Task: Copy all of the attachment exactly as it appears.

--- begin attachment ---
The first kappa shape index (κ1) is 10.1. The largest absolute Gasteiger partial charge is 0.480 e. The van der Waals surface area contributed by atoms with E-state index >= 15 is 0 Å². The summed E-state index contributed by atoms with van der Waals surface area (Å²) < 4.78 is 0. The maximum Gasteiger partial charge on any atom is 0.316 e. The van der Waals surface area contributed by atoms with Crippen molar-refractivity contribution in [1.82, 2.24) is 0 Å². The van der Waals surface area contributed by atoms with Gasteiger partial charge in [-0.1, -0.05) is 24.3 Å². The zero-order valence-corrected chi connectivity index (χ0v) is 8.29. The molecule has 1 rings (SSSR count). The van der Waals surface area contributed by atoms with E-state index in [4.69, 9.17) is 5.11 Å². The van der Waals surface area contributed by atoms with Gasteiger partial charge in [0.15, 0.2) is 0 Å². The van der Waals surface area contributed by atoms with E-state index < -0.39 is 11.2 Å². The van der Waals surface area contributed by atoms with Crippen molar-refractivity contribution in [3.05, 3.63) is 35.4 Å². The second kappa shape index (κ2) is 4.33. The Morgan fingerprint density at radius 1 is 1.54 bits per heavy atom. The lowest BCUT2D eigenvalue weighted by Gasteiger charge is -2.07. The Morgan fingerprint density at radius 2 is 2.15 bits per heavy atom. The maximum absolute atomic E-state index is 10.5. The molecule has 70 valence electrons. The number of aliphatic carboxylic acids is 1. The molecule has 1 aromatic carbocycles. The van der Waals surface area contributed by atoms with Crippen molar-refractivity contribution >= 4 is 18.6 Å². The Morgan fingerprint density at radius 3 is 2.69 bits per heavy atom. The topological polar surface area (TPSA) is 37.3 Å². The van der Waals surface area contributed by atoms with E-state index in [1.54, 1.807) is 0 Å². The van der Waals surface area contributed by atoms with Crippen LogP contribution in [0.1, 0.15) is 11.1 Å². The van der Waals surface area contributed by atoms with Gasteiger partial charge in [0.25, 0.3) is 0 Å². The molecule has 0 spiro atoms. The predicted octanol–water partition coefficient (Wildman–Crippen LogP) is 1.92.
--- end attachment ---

The first kappa shape index (κ1) is 10.1. The largest absolute Gasteiger partial charge is 0.480 e. The van der Waals surface area contributed by atoms with E-state index >= 15 is 0 Å². The summed E-state index contributed by atoms with van der Waals surface area (Å²) < 4.78 is 0. The maximum Gasteiger partial charge on any atom is 0.316 e. The van der Waals surface area contributed by atoms with Crippen molar-refractivity contribution in [1.82, 2.24) is 0 Å². The van der Waals surface area contributed by atoms with Gasteiger partial charge in [-0.1, -0.05) is 24.3 Å². The zero-order valence-corrected chi connectivity index (χ0v) is 8.29. The molecule has 1 rings (SSSR count). The van der Waals surface area contributed by atoms with E-state index in [4.69, 9.17) is 5.11 Å². The van der Waals surface area contributed by atoms with Gasteiger partial charge in [0.15, 0.2) is 0 Å². The van der Waals surface area contributed by atoms with E-state index < -0.39 is 11.2 Å². The van der Waals surface area contributed by atoms with Crippen molar-refractivity contribution in [3.05, 3.63) is 35.4 Å². The second kappa shape index (κ2) is 4.33. The Morgan fingerprint density at radius 1 is 1.54 bits per heavy atom. The lowest BCUT2D eigenvalue weighted by Gasteiger charge is -2.07. The Morgan fingerprint density at radius 2 is 2.15 bits per heavy atom. The maximum absolute atomic E-state index is 10.5. The molecule has 70 valence electrons. The number of aliphatic carboxylic acids is 1. The molecule has 1 aromatic carbocycles. The van der Waals surface area contributed by atoms with Crippen molar-refractivity contribution >= 4 is 18.6 Å². The Morgan fingerprint density at radius 3 is 2.69 bits per heavy atom. The topological polar surface area (TPSA) is 37.3 Å². The van der Waals surface area contributed by atoms with E-state index in [1.54, 1.807) is 0 Å². The van der Waals surface area contributed by atoms with Crippen LogP contribution in [0.1, 0.15) is 11.1 Å². The van der Waals surface area contributed by atoms with Gasteiger partial charge in [0.25, 0.3) is 0 Å². The molecule has 0 spiro atoms. The predicted octanol–water partition coefficient (Wildman–Crippen LogP) is 1.92.